“Old Schooled”

“Could you possibly learn to write with both hands so we could get two new books a year?” - Tim Goncharoff Hi Tim, Are you kidding, I type with two fingers, now… I never really learned how to type, and I regret that, especially since I spend about eight hours a day at a keyboard. My wife, Judy, is an expert typist and makes fun of my hunt-and-peck technique of writing, but over the years I’ve gotten pretty quick with my cub-reporter style. When I first started out, it was on an old Remington mechanical typewriter that I bought at a second-hand store because I have always been old school — besides, that was the only thing I could afford. I hauled that old typewriter around in my ’60 half-ton for years, and it kind of became the Rosetta Stone of my attempts to be a writer and sometimes a millstone. No matter where I lived, whether it was Harlem, New York or Butte, Montana, I’d have that thing sitting on a table accusing me of not being a writer. Over the years, computers rose up, and I did my best to ignore them, but the opportunity to change and manipulate text became too much of a temptation, and I finally crossed over. I kept my typewriter, which is now on display at the Jim Gatchell Museum in Buffalo, and when it comes back it’ll go on the old mission desk in my writing loft. One of my old buddies, Ivan Doig, used to send out type-written index cards as postcards to people, a habit I’ve thought about picking up myself. Now, when I say my typing has gotten faster, that doesn’t particularly mean a blazing speed, and I’m okay with that. I compose at the keyboard, I guess like a musician does, and if I were able to get those words down much faster, I’m afraid they might not match up with what’s going on in my head. I think you have to be thinking when you’re typing, taking the time to visualize the novel you’re writing. I guess I’m a slow thinker, but it matches my typing speed. I think you’ve got a responsibility as a writer in a number of different ways, many of which don’t have anything to do with the story and characters as much as they do with the actual words. When I’m teaching writing workshops, I’m constantly telling students that if they write something and it sounds like something they’ve read before? Guess what, you have — so try another way of saying it. I think the words should not only convey the story but should also entice and surprise the reader. I’m always reminding myself that the journey a reader takes with me starts with those words that I’m typing onto that empty page. I’m leaving the reader a trail to follow in what otherwise would be a white, featureless, and empty landscape, a world where they could easily get lost, or worse yet, give up. I try to never take words lightly. In a more specific answer to your question, I’ve used the down time during the current difficulties to concentrate on another project that I may actually be finishing up. It’s very different from the Walt Longmire novels, but appears to have drawn attention from both publishers and Hollywood — talk about a featureless and empty landscape… So, wish me luck. In one fashion or another, I’m pretty sure you’ll be seeing it. It’s a different genre than I’ve worked in before, but I think its important to try different things just for the sake of keeping yourself fresh. I’d give you more details, but I can’t just yet. In the final analysis, I guess what I’ve discovered is that if I don’t travel quite so much, I can get more writing done, which is a quandary in that I like touring and meeting readers out on the trail. I suppose there has to be a middle road, which allows for both, and I’m hoping to take that journey in the future. See you on the trail, Craig Return to 52 Pick-Up 2.0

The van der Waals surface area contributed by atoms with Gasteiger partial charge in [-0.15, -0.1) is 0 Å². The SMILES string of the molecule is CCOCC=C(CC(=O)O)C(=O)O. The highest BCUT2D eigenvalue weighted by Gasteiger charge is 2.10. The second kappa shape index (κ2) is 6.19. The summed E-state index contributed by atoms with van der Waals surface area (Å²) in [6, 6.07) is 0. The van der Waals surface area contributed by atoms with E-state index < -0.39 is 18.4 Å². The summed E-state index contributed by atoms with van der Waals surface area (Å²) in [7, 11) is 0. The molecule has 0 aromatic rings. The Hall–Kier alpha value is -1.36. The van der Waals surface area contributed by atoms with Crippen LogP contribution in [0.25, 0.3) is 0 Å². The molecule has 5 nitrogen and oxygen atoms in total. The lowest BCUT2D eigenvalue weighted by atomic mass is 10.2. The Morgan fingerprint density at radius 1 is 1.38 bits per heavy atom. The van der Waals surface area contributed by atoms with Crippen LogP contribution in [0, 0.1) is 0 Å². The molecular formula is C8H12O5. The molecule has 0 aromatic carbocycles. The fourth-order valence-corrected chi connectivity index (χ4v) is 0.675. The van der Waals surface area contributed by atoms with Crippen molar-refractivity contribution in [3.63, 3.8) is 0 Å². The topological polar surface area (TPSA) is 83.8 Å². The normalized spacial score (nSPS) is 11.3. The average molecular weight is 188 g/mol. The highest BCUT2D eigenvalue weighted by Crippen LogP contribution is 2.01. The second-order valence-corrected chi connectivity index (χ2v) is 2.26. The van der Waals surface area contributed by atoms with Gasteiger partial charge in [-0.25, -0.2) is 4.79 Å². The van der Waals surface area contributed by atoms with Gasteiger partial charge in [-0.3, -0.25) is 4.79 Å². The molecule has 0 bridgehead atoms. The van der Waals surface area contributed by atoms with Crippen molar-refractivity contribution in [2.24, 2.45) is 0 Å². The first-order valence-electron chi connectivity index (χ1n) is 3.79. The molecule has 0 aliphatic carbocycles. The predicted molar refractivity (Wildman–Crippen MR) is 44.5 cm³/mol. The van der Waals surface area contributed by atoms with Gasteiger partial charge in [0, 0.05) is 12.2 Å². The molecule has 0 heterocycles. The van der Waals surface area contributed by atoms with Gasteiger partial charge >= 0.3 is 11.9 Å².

52 PICK-UP 2.0 - WEEK 22

© Craig Johnson All Rights Reserved

Author Of

“Old Schooled”

“Could you possibly learn to write with both hands so we could get two new books a year?” - Tim Goncharoff Hi Tim, Are you kidding, I type with two fingers, now… I never really learned how to type, and I regret that, especially since I spend about eight hours a day at a keyboard. My wife, Judy, is an expert typist and makes fun of my hunt-and-peck technique of writing, but over the years I’ve gotten pretty quick with my cub-reporter style. When I first started out, it was on an old Remington mechanical typewriter that I bought at a second-hand store because I have always been old school — besides, that was the only thing I could afford. I hauled that old typewriter around in my ’60 half-ton for years, and it kind of became the Rosetta Stone of my attempts to be a writer and sometimes a millstone. No matter where I lived, whether it was Harlem, New York or Butte, Montana, I’d have that thing sitting on a table accusing me of not being a writer. Over the years, computers rose up, and I did my best to ignore them, but the opportunity to change and manipulate text became too much of a temptation, and I finally crossed over. I kept my typewriter, which is now on display at the Jim Gatchell Museum in Buffalo, and when it comes back it’ll go on the old mission desk in my writing loft. One of my old buddies, Ivan Doig, used to send out type-written index cards as postcards to people, a habit I’ve thought about picking up myself. Now, when I say my typing has gotten faster, that doesn’t particularly mean a blazing speed, and I’m okay with that. I compose at the keyboard, I guess like a musician does, and if I were able to get those words down much faster, I’m afraid they might not match up with what’s going on in my head. I think you have to be thinking when you’re typing, taking the time to visualize the novel you’re writing. I guess I’m a slow thinker, but it matches my typing speed. I think you’ve got a responsibility as a writer in a number of different ways, many of which don’t have anything to do with the story and characters as much as they do with the actual words. When I’m teaching writing workshops, I’m constantly telling students that if they write something and it sounds like something they’ve read before? Guess what, you have — so try another way of saying it. I think the words should not only convey the story but should also entice and surprise the reader. I’m always reminding myself that the journey a reader takes with me starts with those words that I’m typing onto that empty page. I’m leaving the reader a trail to follow in what otherwise would be a white, featureless, and empty landscape, a world where they could easily get lost, or worse yet, give up. I try to never take words lightly. In a more specific answer to your question, I’ve used the down time during the current difficulties to concentrate on another project that I may actually be finishing up. It’s very different from the Walt Longmire novels, but appears to have drawn attention from both publishers and Hollywood — talk about a featureless and empty landscape… So, wish me luck. In one fashion or another, I’m pretty sure you’ll be seeing it. It’s a different genre than I’ve worked in before, but I think its important to try different things just for the sake of keeping yourself fresh. I’d give you more details, but I can’t just yet. In the final analysis, I guess what I’ve discovered is that if I don’t travel quite so much, I can get more writing done, which is a quandary in that I like touring and meeting readers out on the trail. I suppose there has to be a middle road, which allows for both, and I’m hoping to take that journey in the future. See you on the trail, Craig Return to 52 Pick-Up 2.0